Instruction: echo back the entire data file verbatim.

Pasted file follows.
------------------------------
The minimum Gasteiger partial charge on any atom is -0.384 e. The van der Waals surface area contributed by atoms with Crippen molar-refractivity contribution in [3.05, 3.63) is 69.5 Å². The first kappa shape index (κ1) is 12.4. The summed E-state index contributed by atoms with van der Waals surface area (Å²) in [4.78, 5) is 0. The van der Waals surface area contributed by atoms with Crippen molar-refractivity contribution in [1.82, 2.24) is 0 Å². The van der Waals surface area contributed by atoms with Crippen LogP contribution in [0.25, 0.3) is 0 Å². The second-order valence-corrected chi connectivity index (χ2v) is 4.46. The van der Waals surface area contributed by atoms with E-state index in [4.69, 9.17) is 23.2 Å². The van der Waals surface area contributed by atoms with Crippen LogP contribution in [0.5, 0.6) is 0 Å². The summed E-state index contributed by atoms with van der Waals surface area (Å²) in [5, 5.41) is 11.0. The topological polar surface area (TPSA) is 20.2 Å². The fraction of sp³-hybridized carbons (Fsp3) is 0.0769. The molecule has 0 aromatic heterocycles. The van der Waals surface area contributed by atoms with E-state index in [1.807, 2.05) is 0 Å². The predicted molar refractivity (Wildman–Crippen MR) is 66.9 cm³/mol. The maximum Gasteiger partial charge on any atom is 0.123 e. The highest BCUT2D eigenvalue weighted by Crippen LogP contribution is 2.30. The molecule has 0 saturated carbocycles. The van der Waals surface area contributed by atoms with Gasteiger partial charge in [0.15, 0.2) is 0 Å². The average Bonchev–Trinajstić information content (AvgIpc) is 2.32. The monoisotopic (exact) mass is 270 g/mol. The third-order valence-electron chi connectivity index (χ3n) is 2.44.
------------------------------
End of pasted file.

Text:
The minimum Gasteiger partial charge on any atom is -0.384 e. The van der Waals surface area contributed by atoms with Crippen molar-refractivity contribution in [3.05, 3.63) is 69.5 Å². The first kappa shape index (κ1) is 12.4. The summed E-state index contributed by atoms with van der Waals surface area (Å²) in [4.78, 5) is 0. The van der Waals surface area contributed by atoms with Crippen molar-refractivity contribution in [1.82, 2.24) is 0 Å². The van der Waals surface area contributed by atoms with Crippen LogP contribution in [0.25, 0.3) is 0 Å². The second-order valence-corrected chi connectivity index (χ2v) is 4.46. The van der Waals surface area contributed by atoms with E-state index in [4.69, 9.17) is 23.2 Å². The van der Waals surface area contributed by atoms with Crippen LogP contribution in [0.5, 0.6) is 0 Å². The summed E-state index contributed by atoms with van der Waals surface area (Å²) in [5, 5.41) is 11.0. The topological polar surface area (TPSA) is 20.2 Å². The fraction of sp³-hybridized carbons (Fsp3) is 0.0769. The molecule has 0 aromatic heterocycles. The van der Waals surface area contributed by atoms with E-state index in [1.807, 2.05) is 0 Å². The predicted molar refractivity (Wildman–Crippen MR) is 66.9 cm³/mol. The maximum Gasteiger partial charge on any atom is 0.123 e. The highest BCUT2D eigenvalue weighted by Crippen LogP contribution is 2.30. The molecule has 0 saturated carbocycles. The van der Waals surface area contributed by atoms with Gasteiger partial charge in [0.15, 0.2) is 0 Å². The average Bonchev–Trinajstić information content (AvgIpc) is 2.32. The monoisotopic (exact) mass is 270 g/mol. The third-order valence-electron chi connectivity index (χ3n) is 2.44.